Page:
When we arrived at the second waterfall I wasn’t sure if they meant jumping off that one because it seemed extremely high! Jimena and I relaxed at the top when a crazy american got ready to jump down! Everyone was curious. Finally he made it and again! I looked at Jimena and she knew I was going to do it. She gave me the no-no look, I responded with the yes-yes smile. Another guy jumped and then it was my turn. These were the best 3 seconds of the trip by far. For me it seemed like forever. I came out of the water shaking from the adrenaline! The sensation was really worth the risk. So much that I decided to go again…

Montezuma Falls were a by highlight for me. I challenged my own fear and it felt great. I recommend the falls to everyone if only to relax and look at the crazy guys jumping down the falls.

During our stay, Adolfo disappeared without leaving any information. Emilio was worried the first day he didn’t get any news since he knew Adolfo wasn’t like that. The events following that were more confusing than then the preceding. The day we left, more than 2 weeks following the event, we still haven’t heard from him.

Also, Nahuel was fired following many arguments with the chef and money missing from the restaurant. Over 50 receipts were never to be found! They think he was stealing money, but honestly I think everyone is over there. After many hard discussions, Gabi and Emilio decided to replace him with the old manager called Bruno (another Argentino).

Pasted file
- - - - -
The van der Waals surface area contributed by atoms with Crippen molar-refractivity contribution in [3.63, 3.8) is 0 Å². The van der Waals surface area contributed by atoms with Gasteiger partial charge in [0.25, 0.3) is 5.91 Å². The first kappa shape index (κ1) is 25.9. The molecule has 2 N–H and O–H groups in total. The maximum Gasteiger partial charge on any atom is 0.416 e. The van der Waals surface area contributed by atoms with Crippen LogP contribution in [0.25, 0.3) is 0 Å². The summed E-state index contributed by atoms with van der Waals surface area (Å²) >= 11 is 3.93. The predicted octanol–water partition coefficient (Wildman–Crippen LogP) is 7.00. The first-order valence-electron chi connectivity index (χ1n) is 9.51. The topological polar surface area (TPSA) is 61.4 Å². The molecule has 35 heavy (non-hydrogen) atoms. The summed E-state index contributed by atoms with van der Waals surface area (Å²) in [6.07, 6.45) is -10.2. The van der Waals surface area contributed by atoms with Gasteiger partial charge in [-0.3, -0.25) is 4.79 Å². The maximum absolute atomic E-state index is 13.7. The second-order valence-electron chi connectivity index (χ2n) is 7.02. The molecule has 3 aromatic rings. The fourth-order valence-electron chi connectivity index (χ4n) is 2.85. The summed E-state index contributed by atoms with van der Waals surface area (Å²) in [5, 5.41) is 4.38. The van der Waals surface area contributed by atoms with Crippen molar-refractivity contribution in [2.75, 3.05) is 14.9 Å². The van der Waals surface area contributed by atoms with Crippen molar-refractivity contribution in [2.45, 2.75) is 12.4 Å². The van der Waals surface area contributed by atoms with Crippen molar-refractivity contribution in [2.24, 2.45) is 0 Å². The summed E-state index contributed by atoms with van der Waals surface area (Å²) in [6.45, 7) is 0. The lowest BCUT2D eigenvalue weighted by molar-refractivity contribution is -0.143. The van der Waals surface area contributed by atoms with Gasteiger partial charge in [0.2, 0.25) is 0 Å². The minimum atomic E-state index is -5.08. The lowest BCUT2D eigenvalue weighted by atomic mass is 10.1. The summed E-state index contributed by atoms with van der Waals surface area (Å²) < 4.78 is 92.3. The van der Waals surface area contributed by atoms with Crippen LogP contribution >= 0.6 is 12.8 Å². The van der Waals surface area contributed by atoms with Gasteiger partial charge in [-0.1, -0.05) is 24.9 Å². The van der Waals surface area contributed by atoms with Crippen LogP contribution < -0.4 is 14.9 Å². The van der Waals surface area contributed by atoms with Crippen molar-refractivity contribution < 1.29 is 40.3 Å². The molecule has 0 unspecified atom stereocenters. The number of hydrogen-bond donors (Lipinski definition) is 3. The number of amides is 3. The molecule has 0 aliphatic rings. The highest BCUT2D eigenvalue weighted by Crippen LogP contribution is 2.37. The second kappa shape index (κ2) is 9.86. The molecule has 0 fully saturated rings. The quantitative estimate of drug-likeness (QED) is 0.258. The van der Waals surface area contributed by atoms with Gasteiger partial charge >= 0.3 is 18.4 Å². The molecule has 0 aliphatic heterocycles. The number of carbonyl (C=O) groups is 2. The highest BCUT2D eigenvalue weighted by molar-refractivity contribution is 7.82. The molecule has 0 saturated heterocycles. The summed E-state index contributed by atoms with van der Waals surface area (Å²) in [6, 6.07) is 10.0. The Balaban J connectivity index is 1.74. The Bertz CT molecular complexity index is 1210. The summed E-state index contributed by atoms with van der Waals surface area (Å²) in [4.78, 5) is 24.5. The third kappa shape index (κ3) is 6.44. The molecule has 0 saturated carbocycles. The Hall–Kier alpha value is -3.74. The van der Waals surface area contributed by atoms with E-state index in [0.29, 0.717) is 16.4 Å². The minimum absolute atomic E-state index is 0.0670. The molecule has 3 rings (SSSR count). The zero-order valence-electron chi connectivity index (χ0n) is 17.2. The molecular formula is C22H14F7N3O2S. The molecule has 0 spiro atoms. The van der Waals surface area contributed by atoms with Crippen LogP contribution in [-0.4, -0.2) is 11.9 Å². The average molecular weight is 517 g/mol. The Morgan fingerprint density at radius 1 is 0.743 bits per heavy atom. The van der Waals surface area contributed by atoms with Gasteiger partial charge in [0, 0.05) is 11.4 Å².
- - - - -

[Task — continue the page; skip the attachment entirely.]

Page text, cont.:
Overall, Funky Monkey was a deception. Yes we had a nice time, I’m sure Jimena did too, but we simply felt taken for granted. Gabi and Emilio never gave us any incentives to enjoy what we did. At least 70% of the shift nothing happened. This was a good opportunity to work on our stuff, but later they reprimanded us because we were always on the computer. I wasn’t always doing productive stuff, but in the last month I learn some basic for HTML and C++. Personnal knowledge that I might never need for work, but still very interesting to know. What we really didn’t like is their lack of appreciation for the things we did for them. Not only did we have to ask for a day off, but they charged us full price for the ATV rental (ok no $5 commission off) . We are two employees, the least they could have done is lend it to us, its theirs!!